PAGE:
The Quiet American by Graham Greene

6 April 2008

Graham Greene is one of those authors whose works always hover somewhere in the background of my ‘to-read’ list but very seldom end up in my hands. Fortunately, a friend of mine had a copy of this particular book, and lent it to me after I’d expressed an interest in reading it. I had some good advice and feedback on this review from another friend — the third paragraph owes a good deal to her questions to me, and I’m quite grateful for the consideration.

The Quiet American by Graham Greene

In the early 1950s, French colonial military forces are bogged down in an increasingly brutal war for control of French Indochina, and the possibility of a Viet Minh victory has begun to attract the attention of certain sectors of the American military and political establishment. But for Thomas Fowler, a middle-aged British journalist who has been living in Vietnam and reporting on the fighting between the Vietminh and the French, the grander political games are of relatively little interest. Fowler is mostly concerned with his ability to live as comfortable a life as possible in Saigon, filing the occasional piece of copy for his newspaper but preferring to spend his time smoking opium and enjoying the company of Phuong, the young Vietnamese woman he has taken as a lover. Fowler has no real ambitions (except to avoid being sent back to England and to the wife who will not give him the divorce he wants) and is more than content to take no part in the Indochina conflict, but his intentions go abruptly awry when he makes the acquaintance of Alden Pyle, a young Harvard-educated American of New England stock who arrives in Saigon as part of an American aid mission. Pyle, in contrast to many of his fellow countrymen in Saigon, is a ‘quiet American’: soft-spoken, idealistic, and earnestly interested in finding a solution to the war. He is convinced that a ‘Third Force’ will be able to form a legitimate government in Vietnam, routing both the colonial power and the left-leaning nationalists. Yet Fowler soon begins to suspect that Pyle’s presence in Vietnam has a sinister component to it, and his quasi-friendship with Pyle becomes all the more complicated when Phuong leaves him, seduced by the quiet American’s promise to marry her and take her back to America. As the violence in Saigon continues to escalate, Fowler begins to rethink his personal policy of not getting involved in the Indochina conflict — although he himself would have to admit that his motivations, in this instance, may have less than altruistic intentions.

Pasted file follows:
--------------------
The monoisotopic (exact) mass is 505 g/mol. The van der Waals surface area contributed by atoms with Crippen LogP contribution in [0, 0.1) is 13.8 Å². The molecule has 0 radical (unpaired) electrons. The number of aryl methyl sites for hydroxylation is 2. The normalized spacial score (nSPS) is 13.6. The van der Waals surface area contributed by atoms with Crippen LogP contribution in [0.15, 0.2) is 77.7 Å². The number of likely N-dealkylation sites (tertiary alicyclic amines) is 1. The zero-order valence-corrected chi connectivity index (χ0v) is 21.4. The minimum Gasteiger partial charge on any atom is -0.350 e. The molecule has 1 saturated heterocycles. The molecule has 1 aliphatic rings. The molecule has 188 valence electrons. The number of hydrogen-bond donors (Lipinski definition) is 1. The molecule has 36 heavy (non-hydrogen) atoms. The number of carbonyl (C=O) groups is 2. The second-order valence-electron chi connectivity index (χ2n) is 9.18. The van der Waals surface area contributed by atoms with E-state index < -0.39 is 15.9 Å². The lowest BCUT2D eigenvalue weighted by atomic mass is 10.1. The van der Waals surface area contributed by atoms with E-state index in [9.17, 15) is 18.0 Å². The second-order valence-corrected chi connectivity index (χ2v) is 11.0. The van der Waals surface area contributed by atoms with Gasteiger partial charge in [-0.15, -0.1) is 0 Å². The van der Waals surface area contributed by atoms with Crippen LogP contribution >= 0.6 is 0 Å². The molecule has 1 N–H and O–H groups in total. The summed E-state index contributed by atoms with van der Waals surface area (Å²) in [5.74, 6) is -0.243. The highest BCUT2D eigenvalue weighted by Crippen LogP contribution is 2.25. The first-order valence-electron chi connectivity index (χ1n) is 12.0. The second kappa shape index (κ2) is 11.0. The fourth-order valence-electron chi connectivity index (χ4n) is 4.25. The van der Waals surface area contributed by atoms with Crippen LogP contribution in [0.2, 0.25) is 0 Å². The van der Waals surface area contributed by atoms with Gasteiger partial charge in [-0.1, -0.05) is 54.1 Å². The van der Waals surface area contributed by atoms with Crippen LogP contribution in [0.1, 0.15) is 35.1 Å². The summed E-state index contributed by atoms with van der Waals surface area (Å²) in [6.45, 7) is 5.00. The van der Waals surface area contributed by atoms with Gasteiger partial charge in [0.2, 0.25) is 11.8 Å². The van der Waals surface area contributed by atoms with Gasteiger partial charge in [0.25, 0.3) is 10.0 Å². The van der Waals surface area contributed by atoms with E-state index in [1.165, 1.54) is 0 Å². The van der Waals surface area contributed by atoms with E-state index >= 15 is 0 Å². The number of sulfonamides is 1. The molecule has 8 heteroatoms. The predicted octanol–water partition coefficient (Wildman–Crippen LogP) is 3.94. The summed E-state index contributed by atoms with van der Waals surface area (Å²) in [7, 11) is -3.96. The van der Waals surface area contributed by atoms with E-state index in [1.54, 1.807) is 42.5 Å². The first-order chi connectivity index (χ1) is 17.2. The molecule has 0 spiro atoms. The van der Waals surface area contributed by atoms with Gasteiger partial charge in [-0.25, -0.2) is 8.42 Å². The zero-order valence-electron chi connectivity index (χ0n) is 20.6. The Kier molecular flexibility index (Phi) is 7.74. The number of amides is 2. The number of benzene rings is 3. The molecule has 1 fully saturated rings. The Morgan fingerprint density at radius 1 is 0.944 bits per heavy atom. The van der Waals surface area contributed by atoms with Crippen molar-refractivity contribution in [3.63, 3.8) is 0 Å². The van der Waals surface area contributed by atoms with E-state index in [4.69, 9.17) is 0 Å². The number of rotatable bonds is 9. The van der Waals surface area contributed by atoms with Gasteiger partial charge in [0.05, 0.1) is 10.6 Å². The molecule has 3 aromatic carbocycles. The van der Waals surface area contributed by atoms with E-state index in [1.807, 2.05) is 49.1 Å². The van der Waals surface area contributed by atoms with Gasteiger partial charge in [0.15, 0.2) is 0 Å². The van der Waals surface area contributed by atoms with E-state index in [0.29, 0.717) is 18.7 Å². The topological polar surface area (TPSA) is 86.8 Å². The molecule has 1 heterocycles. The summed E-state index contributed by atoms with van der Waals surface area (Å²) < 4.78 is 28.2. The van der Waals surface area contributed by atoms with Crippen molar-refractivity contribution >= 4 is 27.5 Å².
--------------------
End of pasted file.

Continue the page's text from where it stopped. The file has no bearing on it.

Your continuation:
The underlying plot of The Quiet American is drawn from Graham Greene’s experiences as a reporter in Saigon during the early 1950s and to a lesser extent on his time as a British intelligence agent in Sierra Leone in the 1940s. Upon publication, the book’s unflattering depiction of the Americans and American intervention in the early stages of the Vietnam conflict prompted some reviewers to denounce Greene as anti-American and to claim that he had used the character of Thomas Fowler as a mouthpiece for his own leftist sympathies. Though one might suspect that Greene took a bit of pleasure in using Fowler to skewer some of the more egregious behaviours and attitudes he had observed during his time in Saigon, a closer reading of the text suggests that Greene found Fowler an equally unsympathetic character, one among the many unsympathetic characters in the novel. The one character who even seems to come out as a mildly respectable figure is a very minor character: Phuong’s older sister, who clearly disapproves of both Fowler and Pyle as suitable partners but who sees in them a chance to provide her little sister with stability and protection, both of which are in short supply in war-torn Vietnam. Fowler is not necessarily more observant or ‘correct’ in his thinking than any of the other characters, though his standing as both the narrator and as a foil for Pyle’s radically different beliefs does give him a more authoritative (if not necessarily authorial) voice.